Girls in ICT day: Zara’s journey into STEM

Posted: April 24, 2020

To celebrate Girls in ICT Day, we sat down with Zara Ahmed, who is currently part of AVEVA’s graduate scheme in the Cambridge, UK office. Zara talks about her experience entering a STEM role, and how retaining women in STEM is just as important as attracting them.

Can you tell us about your journey into STEM?

I think I unconsciously gained an interest in STEM at a very early age, probably from around 11 or 12 years old. I liked gaming and problem solving, and therefore naturally thought that choosing STEM subjects while at secondary school was a good fit for me. This eventually drove my decision to apply for a STEM related course at university.

During my studies, I stumbled across a WES (Women’s Engineering Society) conference that was being hosted at my university. This was the first time I was exposed to female role models, and I was absolutely amazed at the career journeys of the women speakers. I left the event with sheer motivation and confidence in my abilities in pursuing a career in tech. Because of this experience, I tried to engage in networking events, and I feel that this had a positive impact on my university years. Not only did this introduce me to prospective employers, but also gave me a chance to meet and learn from the experiences of women (and men) working in the industry.

I graduated in Computer Science from Aston university, and during that time I undertook two internships. My first internship saw me undertake a Research Intern role, with Beautiful Canoe, a non-profit organization that originated from my university’s computer science department.  In this role I learnt and built an android application. During my second internship I worked at Microsoft Research, and this role gave me the opportunity to work on application design and appreciate human-computer interaction.

After graduating and completing a master’s in project management at the University of Birmingham, I joined AVEVA’s graduate scheme in January 2019 as a Technical Graduate.

Can you tell us about your role at AVEVA?

As part of the graduate program, I have worked in the Global Information Services (GIS) and was part of the Advance Transformation programme – an initiative that emerged from the AVEVA-Schneider Electric merger to establish how we could successfully combine our products and customer processes. In this role, I was working as a Junior Data/Business Analyst. I'm now in one of the E3D development teams and primarily focus on learning how to program and fix application bugs. On the side, I have initiated a number STEM outreach initiatives, where I help the team search for new ways to encourage women into the sector.

Have you been involved in any initiatives which promote diversity/women in STEM?

Before AVEVA, I was a STEM ambassador while at university. I was also involved with the Code First: Girls organization. Through this initiative I coached female undergraduate students, who were studying subjects outside STEM, whilst they built their first website.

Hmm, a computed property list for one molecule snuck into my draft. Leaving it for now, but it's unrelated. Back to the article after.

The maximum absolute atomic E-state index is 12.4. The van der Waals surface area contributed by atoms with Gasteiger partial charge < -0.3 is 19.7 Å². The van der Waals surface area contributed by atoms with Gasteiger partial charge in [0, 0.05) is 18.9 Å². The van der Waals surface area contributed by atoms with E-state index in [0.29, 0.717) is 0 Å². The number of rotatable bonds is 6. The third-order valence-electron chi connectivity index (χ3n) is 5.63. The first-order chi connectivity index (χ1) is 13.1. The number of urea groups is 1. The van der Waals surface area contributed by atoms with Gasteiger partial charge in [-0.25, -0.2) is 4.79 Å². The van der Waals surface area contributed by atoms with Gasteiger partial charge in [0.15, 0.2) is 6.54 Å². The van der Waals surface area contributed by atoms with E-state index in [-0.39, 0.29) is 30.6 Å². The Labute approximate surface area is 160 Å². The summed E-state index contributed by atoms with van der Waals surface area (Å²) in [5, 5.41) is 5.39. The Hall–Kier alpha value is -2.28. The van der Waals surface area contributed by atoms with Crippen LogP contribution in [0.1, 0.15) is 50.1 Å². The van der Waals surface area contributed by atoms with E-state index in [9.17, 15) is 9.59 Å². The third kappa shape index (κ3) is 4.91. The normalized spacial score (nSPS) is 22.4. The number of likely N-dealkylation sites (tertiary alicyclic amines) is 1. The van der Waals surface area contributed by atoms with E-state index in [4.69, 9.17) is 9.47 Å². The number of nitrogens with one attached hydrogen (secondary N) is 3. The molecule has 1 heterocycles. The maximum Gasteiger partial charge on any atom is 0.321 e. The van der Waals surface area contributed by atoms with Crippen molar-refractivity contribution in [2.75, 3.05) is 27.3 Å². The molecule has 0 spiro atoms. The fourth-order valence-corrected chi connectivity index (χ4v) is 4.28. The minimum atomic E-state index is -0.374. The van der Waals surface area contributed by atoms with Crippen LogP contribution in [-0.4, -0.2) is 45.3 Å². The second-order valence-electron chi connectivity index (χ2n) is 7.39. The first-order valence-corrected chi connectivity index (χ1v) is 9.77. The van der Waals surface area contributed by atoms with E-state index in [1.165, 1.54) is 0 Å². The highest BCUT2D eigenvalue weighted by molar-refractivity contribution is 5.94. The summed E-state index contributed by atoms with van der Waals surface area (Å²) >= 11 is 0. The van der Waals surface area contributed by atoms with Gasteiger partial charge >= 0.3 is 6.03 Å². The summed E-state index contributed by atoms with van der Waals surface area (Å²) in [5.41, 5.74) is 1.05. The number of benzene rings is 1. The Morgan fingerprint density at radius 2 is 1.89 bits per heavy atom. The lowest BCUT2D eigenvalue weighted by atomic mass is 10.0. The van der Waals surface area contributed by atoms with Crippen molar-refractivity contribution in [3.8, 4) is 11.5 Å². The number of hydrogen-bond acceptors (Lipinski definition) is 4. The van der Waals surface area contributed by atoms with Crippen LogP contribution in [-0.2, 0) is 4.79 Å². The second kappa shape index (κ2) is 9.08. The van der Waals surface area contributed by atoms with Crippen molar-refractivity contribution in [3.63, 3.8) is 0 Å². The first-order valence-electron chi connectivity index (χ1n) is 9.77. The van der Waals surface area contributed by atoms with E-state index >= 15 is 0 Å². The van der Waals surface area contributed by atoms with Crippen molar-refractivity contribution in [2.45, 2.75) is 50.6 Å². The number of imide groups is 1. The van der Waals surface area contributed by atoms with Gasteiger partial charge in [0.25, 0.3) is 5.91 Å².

Last year I was involved in AVEVA’s International Women's Day event where I gave a short presentation about my journey as a graduate and how I joined AVEVA. This year to celebrate International Women’s Day, I hosted the AVEVA Outreach panel, where four female employees of AVEVA all talked about what they had done to support STEM outreach in their careers.

What do you think can be done to entice more women into STEM?

Recently there's been a huge effort from organizations and corporate companies in terms of getting younger girls into STEM subjects and STEM careers. However, there's hasn’t been the same level of investment to help retain women already in STEM roles.

When it comes to retaining women in STEM, it’s important to support them. It’s great to get young girls excited about STEM, or to get them to choose STEM subjects, but once someone is in a tech career it's more difficult for organizations to retain those women.

To combat this, organizations need to provide parents with attractive maternity and paternity packages or allow and encourage flexible working hours. It is important that employees are given the chance to re-enter the workforce while continuing to spend time with their families. However, I feel this comes as a part of a wider cultural shift whereby women are fully aware of the career path that is ahead of them. This is also where female role models are so important – organizations with leadership teams consisting of all men will understandably made women question whether there is career progression for them.

What does International Women’s Day and Girls in ICT Day mean to you?

For me, I think International Women’s Day and Girls in ICT Day is a great way to celebrate the work and efforts of women in the tech industry. Although both days primarily focus on women, I feel that they give us a chance to pause from our day to day routine and think about how we can promote more gender inclusive environments inside and outside our working lives.


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